Leaders Inspire Employees to Take Ownership of their Work- Behind the Scenes

When your people go beyond responsibility, they are taking ownership of their work. They take ownership of the client experience. Ownership is YES or NO. Ownership is black or white. Ownership is not grey like responsibility. As a leader, you can inspire employees into taking ownership without financial tools like options, shares, profit-sharing, or any money. Today, we look at how you can inspire employees to take ownership. We look at three moves in leadership that encourage people to take ownership of their work. I will explain how this applies to you and your leadership in today’s video.

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Leaders Inspire Employees to Take Ownership: The Transcript

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Disclaimer: This transcript was created using YouTube’s translator tool and that may mean that some of the words, grammar, and typos come from a misinterpretation of the video.

Inspiring employees. You know as a leader that you have to inspire employees to go beyond just responsibility for their work. You have to inspire them to take real ownership of their projects, the client experience and anything in front of them. When they take ownership, it’s real loyalty. Ownership is yes or no. Ownership is black or white. But the problem is responsibility has many shades of grey.

I’ve been talking about this for ages. I want to create something very specific for you, as a leader so that you could make three strategic moves, not spend any money, but actually get a high-value return out of that by inspiring your employees to go beyond responsibility to take ownership. When I speak on big stages, I talk about ownership in this way. There’s a big question I want to ask you. Do you remember your first car Do you remember what color it was? I remember my first car. It was crap brown in color. It had nearly 80,000 miles on it was many, many decades ago. But that car was special to me because I owned it. I also asked audiences Do you remember your last rental car? What color that was? Most people can’t tell you. Even if they had just rented it that day. There’s no emotional connection to those things that you take responsibility for, like a rental car. You own it, if you wreck it, but that car you own. There’s an emotional connection.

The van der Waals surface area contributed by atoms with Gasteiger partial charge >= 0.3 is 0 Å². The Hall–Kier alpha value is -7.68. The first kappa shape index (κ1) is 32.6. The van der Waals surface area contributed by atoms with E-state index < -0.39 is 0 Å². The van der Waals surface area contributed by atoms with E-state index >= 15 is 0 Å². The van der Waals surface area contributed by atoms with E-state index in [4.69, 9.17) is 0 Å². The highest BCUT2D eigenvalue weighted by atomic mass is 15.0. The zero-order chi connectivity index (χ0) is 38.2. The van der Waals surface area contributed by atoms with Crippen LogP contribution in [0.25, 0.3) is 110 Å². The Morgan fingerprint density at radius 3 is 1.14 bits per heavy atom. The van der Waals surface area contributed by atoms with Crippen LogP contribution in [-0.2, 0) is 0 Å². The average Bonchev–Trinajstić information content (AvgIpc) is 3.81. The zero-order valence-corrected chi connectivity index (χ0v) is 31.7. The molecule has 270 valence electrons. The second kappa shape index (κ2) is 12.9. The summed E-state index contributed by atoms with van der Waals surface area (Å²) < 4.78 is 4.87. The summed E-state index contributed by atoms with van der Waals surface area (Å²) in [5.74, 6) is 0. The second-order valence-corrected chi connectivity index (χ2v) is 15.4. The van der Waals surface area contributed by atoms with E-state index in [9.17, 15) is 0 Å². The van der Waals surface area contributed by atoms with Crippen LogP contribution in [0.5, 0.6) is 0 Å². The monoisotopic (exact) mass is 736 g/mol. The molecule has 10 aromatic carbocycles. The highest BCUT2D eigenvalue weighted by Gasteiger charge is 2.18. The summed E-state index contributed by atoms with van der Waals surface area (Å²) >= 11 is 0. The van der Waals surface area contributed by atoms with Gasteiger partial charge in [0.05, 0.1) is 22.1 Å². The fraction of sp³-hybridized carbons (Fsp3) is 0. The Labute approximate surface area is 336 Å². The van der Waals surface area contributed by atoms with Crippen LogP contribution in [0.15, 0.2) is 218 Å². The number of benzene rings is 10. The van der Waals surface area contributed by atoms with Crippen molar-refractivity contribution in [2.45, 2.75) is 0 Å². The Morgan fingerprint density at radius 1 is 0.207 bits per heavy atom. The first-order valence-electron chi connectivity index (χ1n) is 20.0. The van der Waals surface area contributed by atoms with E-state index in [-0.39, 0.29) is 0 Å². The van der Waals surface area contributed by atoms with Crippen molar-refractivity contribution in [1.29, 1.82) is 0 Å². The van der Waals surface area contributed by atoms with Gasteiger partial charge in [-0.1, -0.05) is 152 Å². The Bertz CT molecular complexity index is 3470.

Today we’re going to talk about what you can do as a leader to inspire employees to take ownership of their work. Now, let me be clear, you don’t have to use profit-sharing options, or any kind of financial tools or even money to have people take ownership. You’re probably wondering, how do you do that? Well, it all depends on how they feel. about the environment that you’re creating for them, how they feel about the work that they’re doing, and how they feel about you. When you give people a sense of ownership, they are loyal. They make critical decisions that allow the business to move forward. When something goes wrong, they don’t ignore it, they actually figure out a way to solve that problem and move forward. They think like owners. So let’s go into those three strategic moves that you can do as a leader to inspire employees to take ownership.

The first one is safety. When people feel a sense of safety in their work, they’re not going to be judged for making a decision. They’re not going to be fired, and they feel connected to all of the people that they work with. This sense of safety is necessary for your business to thrive. When you think about your leadership, you want to make sure that those people feel that safety they feel a sense of having clarity around what the business is doing and how you’re treating them. Safety in the Aristotle program that Google ran a few years back was the number one factor of high-performance teams. If you looked at the study, I’ve written about it many times for ink magazine and for other publications. The highest factor for a successful team is a sense of psychological safety. I talked with managers at Google about this that were listed in that research. And they explained to me how important it was as a leader to give people a sense of safety in every conversation they’re having, and as they work on difficult projects, and as things are changing.